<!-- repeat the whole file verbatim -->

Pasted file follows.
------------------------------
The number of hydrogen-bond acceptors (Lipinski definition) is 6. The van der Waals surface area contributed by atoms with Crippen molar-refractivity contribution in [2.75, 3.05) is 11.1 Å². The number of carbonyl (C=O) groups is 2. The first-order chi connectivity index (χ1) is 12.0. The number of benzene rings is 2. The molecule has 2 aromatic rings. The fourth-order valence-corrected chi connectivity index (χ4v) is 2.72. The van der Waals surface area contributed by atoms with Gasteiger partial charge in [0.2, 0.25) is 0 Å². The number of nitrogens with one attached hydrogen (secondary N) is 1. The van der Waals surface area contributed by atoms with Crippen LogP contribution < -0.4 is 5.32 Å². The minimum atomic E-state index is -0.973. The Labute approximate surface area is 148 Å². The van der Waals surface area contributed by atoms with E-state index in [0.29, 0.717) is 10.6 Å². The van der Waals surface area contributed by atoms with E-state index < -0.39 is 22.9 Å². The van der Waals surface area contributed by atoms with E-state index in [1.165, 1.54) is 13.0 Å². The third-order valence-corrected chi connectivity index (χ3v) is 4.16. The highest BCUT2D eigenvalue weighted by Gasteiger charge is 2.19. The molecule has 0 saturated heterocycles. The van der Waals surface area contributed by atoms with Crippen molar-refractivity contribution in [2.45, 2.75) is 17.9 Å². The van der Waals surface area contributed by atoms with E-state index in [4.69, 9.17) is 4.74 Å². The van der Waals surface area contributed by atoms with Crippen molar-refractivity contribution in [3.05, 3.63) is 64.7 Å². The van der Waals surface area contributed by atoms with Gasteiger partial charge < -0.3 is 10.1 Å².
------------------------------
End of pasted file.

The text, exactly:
The number of hydrogen-bond acceptors (Lipinski definition) is 6. The van der Waals surface area contributed by atoms with Crippen molar-refractivity contribution in [2.75, 3.05) is 11.1 Å². The number of carbonyl (C=O) groups is 2. The first-order chi connectivity index (χ1) is 12.0. The number of benzene rings is 2. The molecule has 2 aromatic rings. The fourth-order valence-corrected chi connectivity index (χ4v) is 2.72. The van der Waals surface area contributed by atoms with Gasteiger partial charge in [0.2, 0.25) is 0 Å². The number of nitrogens with one attached hydrogen (secondary N) is 1. The van der Waals surface area contributed by atoms with Crippen LogP contribution < -0.4 is 5.32 Å². The minimum atomic E-state index is -0.973. The Labute approximate surface area is 148 Å². The van der Waals surface area contributed by atoms with E-state index in [0.29, 0.717) is 10.6 Å². The van der Waals surface area contributed by atoms with E-state index < -0.39 is 22.9 Å². The van der Waals surface area contributed by atoms with E-state index in [1.165, 1.54) is 13.0 Å². The third-order valence-corrected chi connectivity index (χ3v) is 4.16. The highest BCUT2D eigenvalue weighted by Gasteiger charge is 2.19. The molecule has 0 saturated heterocycles. The van der Waals surface area contributed by atoms with Crippen molar-refractivity contribution in [2.45, 2.75) is 17.9 Å². The van der Waals surface area contributed by atoms with E-state index in [4.69, 9.17) is 4.74 Å². The van der Waals surface area contributed by atoms with Crippen molar-refractivity contribution in [3.05, 3.63) is 64.7 Å². The van der Waals surface area contributed by atoms with Gasteiger partial charge < -0.3 is 10.1 Å².